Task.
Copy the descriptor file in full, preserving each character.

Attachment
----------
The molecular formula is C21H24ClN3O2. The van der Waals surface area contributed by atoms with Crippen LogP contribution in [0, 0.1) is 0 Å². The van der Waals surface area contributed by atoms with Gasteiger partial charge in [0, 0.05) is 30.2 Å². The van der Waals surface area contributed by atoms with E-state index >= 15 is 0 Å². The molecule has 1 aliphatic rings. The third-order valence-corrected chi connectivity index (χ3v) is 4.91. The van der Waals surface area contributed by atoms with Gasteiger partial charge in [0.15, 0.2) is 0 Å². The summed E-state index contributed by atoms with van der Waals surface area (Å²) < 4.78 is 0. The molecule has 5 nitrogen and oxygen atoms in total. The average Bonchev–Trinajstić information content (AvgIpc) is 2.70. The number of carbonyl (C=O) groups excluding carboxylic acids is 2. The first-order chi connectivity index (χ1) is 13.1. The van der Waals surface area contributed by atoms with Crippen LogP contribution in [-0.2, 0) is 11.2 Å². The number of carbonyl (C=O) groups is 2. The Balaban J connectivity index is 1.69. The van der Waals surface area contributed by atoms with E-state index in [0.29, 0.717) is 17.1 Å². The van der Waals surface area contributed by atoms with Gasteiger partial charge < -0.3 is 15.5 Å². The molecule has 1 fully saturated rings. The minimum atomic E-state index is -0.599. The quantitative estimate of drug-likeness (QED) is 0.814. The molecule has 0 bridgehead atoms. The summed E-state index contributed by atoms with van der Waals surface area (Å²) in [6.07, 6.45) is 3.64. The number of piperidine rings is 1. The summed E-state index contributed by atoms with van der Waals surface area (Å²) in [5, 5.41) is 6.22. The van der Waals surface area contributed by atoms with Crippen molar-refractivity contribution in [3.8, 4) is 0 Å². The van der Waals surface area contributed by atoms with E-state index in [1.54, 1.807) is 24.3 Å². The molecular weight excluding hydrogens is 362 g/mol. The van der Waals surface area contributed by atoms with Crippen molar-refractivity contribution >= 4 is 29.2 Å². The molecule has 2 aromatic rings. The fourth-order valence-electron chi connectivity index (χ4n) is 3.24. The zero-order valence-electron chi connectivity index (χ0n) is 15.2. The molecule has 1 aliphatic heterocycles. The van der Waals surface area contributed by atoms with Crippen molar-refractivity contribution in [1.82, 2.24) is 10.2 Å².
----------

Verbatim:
The molecular formula is C21H24ClN3O2. The van der Waals surface area contributed by atoms with Crippen LogP contribution in [0, 0.1) is 0 Å². The van der Waals surface area contributed by atoms with Gasteiger partial charge in [0, 0.05) is 30.2 Å². The van der Waals surface area contributed by atoms with E-state index >= 15 is 0 Å². The molecule has 1 aliphatic rings. The third-order valence-corrected chi connectivity index (χ3v) is 4.91. The van der Waals surface area contributed by atoms with Gasteiger partial charge in [0.15, 0.2) is 0 Å². The summed E-state index contributed by atoms with van der Waals surface area (Å²) < 4.78 is 0. The molecule has 5 nitrogen and oxygen atoms in total. The average Bonchev–Trinajstić information content (AvgIpc) is 2.70. The number of carbonyl (C=O) groups excluding carboxylic acids is 2. The first-order chi connectivity index (χ1) is 13.1. The van der Waals surface area contributed by atoms with Crippen LogP contribution in [-0.2, 0) is 11.2 Å². The number of carbonyl (C=O) groups is 2. The Balaban J connectivity index is 1.69. The van der Waals surface area contributed by atoms with E-state index in [0.29, 0.717) is 17.1 Å². The van der Waals surface area contributed by atoms with Gasteiger partial charge < -0.3 is 15.5 Å². The molecule has 1 fully saturated rings. The minimum atomic E-state index is -0.599. The quantitative estimate of drug-likeness (QED) is 0.814. The molecule has 0 bridgehead atoms. The summed E-state index contributed by atoms with van der Waals surface area (Å²) in [6.07, 6.45) is 3.64. The number of piperidine rings is 1. The summed E-state index contributed by atoms with van der Waals surface area (Å²) in [5, 5.41) is 6.22. The van der Waals surface area contributed by atoms with Crippen molar-refractivity contribution in [3.8, 4) is 0 Å². The van der Waals surface area contributed by atoms with E-state index in [1.54, 1.807) is 24.3 Å². The molecular weight excluding hydrogens is 362 g/mol. The van der Waals surface area contributed by atoms with Crippen molar-refractivity contribution >= 4 is 29.2 Å². The molecule has 2 aromatic rings. The fourth-order valence-electron chi connectivity index (χ4n) is 3.24. The zero-order valence-electron chi connectivity index (χ0n) is 15.2. The molecule has 1 aliphatic heterocycles. The van der Waals surface area contributed by atoms with Crippen molar-refractivity contribution in [1.82, 2.24) is 10.2 Å².